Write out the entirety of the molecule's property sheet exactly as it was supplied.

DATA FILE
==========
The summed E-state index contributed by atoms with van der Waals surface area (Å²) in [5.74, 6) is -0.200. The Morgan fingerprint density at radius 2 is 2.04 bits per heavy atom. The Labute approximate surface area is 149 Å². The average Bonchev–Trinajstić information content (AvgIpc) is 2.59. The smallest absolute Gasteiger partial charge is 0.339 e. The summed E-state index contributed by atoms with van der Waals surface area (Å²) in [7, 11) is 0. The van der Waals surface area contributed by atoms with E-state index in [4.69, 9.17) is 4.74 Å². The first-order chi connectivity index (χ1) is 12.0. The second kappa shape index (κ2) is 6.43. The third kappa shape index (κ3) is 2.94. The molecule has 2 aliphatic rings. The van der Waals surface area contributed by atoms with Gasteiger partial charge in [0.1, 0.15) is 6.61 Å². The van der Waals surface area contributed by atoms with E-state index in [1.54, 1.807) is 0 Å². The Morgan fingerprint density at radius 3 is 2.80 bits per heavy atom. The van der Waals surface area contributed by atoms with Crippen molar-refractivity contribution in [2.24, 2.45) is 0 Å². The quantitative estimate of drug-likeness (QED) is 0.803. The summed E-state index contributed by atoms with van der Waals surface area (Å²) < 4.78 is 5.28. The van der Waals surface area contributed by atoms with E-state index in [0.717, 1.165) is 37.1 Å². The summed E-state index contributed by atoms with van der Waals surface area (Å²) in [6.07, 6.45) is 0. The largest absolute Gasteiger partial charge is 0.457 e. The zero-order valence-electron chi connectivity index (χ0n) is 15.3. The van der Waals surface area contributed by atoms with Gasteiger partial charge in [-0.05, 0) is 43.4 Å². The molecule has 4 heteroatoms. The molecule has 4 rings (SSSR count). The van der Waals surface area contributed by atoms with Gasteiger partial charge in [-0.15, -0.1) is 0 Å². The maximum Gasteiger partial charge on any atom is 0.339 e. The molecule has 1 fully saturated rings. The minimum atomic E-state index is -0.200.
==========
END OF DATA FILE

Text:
The summed E-state index contributed by atoms with van der Waals surface area (Å²) in [5.74, 6) is -0.200. The Morgan fingerprint density at radius 2 is 2.04 bits per heavy atom. The Labute approximate surface area is 149 Å². The average Bonchev–Trinajstić information content (AvgIpc) is 2.59. The smallest absolute Gasteiger partial charge is 0.339 e. The summed E-state index contributed by atoms with van der Waals surface area (Å²) in [7, 11) is 0. The van der Waals surface area contributed by atoms with E-state index in [4.69, 9.17) is 4.74 Å². The first-order chi connectivity index (χ1) is 12.0. The second kappa shape index (κ2) is 6.43. The third kappa shape index (κ3) is 2.94. The molecule has 2 aliphatic rings. The van der Waals surface area contributed by atoms with Gasteiger partial charge in [0.1, 0.15) is 6.61 Å². The van der Waals surface area contributed by atoms with E-state index in [1.54, 1.807) is 0 Å². The Morgan fingerprint density at radius 3 is 2.80 bits per heavy atom. The van der Waals surface area contributed by atoms with Crippen molar-refractivity contribution in [2.24, 2.45) is 0 Å². The quantitative estimate of drug-likeness (QED) is 0.803. The summed E-state index contributed by atoms with van der Waals surface area (Å²) < 4.78 is 5.28. The van der Waals surface area contributed by atoms with E-state index in [0.717, 1.165) is 37.1 Å². The summed E-state index contributed by atoms with van der Waals surface area (Å²) in [6.07, 6.45) is 0. The largest absolute Gasteiger partial charge is 0.457 e. The zero-order valence-electron chi connectivity index (χ0n) is 15.3. The van der Waals surface area contributed by atoms with Gasteiger partial charge in [-0.05, 0) is 43.4 Å². The molecule has 4 heteroatoms. The molecule has 4 rings (SSSR count). The van der Waals surface area contributed by atoms with Gasteiger partial charge in [-0.15, -0.1) is 0 Å². The maximum Gasteiger partial charge on any atom is 0.339 e. The molecule has 1 fully saturated rings. The minimum atomic E-state index is -0.200.